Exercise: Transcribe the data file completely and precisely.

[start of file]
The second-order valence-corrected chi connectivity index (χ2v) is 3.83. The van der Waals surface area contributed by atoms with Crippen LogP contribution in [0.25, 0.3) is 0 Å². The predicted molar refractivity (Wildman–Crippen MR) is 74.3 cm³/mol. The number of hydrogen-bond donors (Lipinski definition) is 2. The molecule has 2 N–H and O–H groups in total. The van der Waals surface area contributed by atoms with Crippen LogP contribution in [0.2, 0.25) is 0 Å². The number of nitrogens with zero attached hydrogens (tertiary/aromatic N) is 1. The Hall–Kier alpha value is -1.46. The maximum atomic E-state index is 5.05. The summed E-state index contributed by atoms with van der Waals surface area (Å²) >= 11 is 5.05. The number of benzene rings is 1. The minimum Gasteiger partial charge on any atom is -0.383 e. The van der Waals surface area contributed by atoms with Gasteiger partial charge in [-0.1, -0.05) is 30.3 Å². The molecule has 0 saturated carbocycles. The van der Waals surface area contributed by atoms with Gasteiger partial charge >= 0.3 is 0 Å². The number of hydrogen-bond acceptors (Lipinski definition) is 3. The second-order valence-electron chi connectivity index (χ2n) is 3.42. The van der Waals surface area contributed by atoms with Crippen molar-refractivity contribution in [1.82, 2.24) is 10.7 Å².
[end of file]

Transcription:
The second-order valence-corrected chi connectivity index (χ2v) is 3.83. The van der Waals surface area contributed by atoms with Crippen LogP contribution in [0.25, 0.3) is 0 Å². The predicted molar refractivity (Wildman–Crippen MR) is 74.3 cm³/mol. The number of hydrogen-bond donors (Lipinski definition) is 2. The molecule has 2 N–H and O–H groups in total. The van der Waals surface area contributed by atoms with Crippen LogP contribution in [0.2, 0.25) is 0 Å². The number of nitrogens with zero attached hydrogens (tertiary/aromatic N) is 1. The Hall–Kier alpha value is -1.46. The maximum atomic E-state index is 5.05. The summed E-state index contributed by atoms with van der Waals surface area (Å²) >= 11 is 5.05. The number of benzene rings is 1. The minimum Gasteiger partial charge on any atom is -0.383 e. The van der Waals surface area contributed by atoms with Gasteiger partial charge in [-0.1, -0.05) is 30.3 Å². The molecule has 0 saturated carbocycles. The van der Waals surface area contributed by atoms with Gasteiger partial charge >= 0.3 is 0 Å². The number of hydrogen-bond acceptors (Lipinski definition) is 3. The second-order valence-electron chi connectivity index (χ2n) is 3.42. The van der Waals surface area contributed by atoms with Crippen molar-refractivity contribution in [1.82, 2.24) is 10.7 Å².